While not historically an issue on the homepage, the images in the "Featured Posts" widget lacked the data-pin-nopin="true" attribute.
Images that are just links to other posts should not be pinned, and this attribute has been added to the FSRI shortcode.
Better for bloggers
The FSRI has best practices baked into it with defaults set, instead of options.
The "Featured Post" widget contains over a dozen settings, the majority of which are completely useless and unused. This creates unnecessary confusion and uncertainty.
The Modern Homepage is built using the block editor as opposed to widgets, which provides greater flexibility in the type of content that can be added.
By beginning the transition to the block editor now with the homepage, we'll reduce the number of changes coming all at the same time, down the road.
Smoother theme updates
Both the homepage and recipe index are widget-based and can get jostled around by a theme update. When changing themes, they have to be completely rebuilt.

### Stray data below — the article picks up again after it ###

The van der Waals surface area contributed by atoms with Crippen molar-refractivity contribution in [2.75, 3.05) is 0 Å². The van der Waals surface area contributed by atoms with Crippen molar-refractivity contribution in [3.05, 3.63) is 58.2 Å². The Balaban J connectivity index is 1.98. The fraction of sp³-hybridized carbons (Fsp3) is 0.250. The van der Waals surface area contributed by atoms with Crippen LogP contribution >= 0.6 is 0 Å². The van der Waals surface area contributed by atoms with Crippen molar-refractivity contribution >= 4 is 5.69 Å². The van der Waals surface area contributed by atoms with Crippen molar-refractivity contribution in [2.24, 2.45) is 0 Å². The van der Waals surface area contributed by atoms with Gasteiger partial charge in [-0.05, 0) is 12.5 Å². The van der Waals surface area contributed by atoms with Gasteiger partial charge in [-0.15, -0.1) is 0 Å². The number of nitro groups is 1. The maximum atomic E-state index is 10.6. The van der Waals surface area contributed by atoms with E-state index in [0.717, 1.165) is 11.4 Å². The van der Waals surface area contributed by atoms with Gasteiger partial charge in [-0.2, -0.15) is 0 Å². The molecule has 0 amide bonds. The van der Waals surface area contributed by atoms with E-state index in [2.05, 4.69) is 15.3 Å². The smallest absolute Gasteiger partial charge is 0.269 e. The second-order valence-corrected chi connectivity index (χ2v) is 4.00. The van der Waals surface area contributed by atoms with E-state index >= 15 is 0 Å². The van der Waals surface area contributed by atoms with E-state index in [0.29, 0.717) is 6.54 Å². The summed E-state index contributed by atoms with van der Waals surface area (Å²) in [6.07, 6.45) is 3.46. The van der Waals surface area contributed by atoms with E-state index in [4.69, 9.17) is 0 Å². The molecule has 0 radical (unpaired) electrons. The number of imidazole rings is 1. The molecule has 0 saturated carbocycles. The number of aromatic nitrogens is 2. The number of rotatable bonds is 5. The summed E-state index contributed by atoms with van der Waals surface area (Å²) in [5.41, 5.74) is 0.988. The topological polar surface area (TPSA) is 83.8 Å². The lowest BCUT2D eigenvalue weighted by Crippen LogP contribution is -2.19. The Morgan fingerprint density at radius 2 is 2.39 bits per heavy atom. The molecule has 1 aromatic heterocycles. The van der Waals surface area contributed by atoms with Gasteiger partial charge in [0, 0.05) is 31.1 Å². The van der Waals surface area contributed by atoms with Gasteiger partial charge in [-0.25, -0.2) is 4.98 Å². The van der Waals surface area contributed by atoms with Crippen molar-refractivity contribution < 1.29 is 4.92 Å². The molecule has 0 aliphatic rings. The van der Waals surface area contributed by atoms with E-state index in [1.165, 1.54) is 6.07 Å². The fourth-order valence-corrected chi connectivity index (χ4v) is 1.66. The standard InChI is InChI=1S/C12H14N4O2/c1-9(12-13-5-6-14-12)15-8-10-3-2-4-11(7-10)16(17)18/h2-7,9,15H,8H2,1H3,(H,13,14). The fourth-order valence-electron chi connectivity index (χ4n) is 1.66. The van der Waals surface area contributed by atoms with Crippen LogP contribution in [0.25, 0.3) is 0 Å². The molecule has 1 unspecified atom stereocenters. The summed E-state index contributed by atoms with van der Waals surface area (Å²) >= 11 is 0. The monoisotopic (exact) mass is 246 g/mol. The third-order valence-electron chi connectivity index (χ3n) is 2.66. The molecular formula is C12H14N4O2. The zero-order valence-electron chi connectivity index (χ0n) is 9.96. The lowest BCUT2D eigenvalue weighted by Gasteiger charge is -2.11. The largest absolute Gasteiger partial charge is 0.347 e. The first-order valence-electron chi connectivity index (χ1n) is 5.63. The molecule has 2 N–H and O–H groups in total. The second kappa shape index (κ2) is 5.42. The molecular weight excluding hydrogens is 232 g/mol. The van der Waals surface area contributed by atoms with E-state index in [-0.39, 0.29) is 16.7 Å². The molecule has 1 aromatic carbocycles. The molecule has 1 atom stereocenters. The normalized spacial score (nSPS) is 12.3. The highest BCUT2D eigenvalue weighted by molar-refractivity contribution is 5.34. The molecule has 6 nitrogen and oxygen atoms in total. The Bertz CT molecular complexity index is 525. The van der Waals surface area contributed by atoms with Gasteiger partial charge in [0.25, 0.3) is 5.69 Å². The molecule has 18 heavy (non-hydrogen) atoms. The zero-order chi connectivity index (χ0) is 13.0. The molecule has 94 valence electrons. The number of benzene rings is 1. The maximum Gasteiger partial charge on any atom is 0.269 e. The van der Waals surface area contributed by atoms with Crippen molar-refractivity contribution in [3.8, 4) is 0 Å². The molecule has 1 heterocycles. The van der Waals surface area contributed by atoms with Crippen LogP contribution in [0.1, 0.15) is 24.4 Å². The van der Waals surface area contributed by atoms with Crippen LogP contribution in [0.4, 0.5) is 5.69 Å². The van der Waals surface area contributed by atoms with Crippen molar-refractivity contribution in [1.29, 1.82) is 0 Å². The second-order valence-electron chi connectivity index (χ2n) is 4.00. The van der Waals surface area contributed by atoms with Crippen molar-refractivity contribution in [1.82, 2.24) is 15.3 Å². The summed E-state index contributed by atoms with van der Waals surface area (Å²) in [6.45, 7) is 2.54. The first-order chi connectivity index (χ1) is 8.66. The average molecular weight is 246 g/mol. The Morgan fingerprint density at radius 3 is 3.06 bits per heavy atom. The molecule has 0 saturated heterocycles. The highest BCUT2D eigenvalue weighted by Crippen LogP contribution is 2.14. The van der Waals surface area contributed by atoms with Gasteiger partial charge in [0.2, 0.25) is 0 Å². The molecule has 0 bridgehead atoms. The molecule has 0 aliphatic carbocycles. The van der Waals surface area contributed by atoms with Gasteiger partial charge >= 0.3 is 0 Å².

A homepage built with the FSRI shortcodes will remain the same before and after a theme update or theme change, simply with new styling applied to it.
The Modern Homepage is a huge technical leap forward, thanks to feedback and contributions from:
- Bill Erickson for the Display Posts shortcode foundation
- Casey Markee for SEO guidelines and recommendations
- Andrew Wilder for groundwork and research into accessibility issues
Hi, my modern homepage is up and running and I've directed by Recipe Index URL to the home page but in terms of deleting - I just have a question that on the Cultured Palate bottom widget the recipe index is there... Is that just an oversight or should I be doing the same? Thanks
Skylar Bowker says
That's an oversight - fixed! Thanks
this may be a silly question... but if I update to a modern homepage do I lose the design elements that I love (within the cook'd pro theme specifically)? I recently updated our site using this theme and I love the way it looks so much!! Of course I want to improve our site, but I don't want to lose the signature feast design elements that I have come to love so much.
Skylar Bowker says
Thanks Jackie 🙂
The Modern Homepage can be styled any way you want, so you can retain the styling of the classic theme. We'll be providing an updated styling guide next week to let you match the Cook'd Pro homepage at https://cookdpro.com/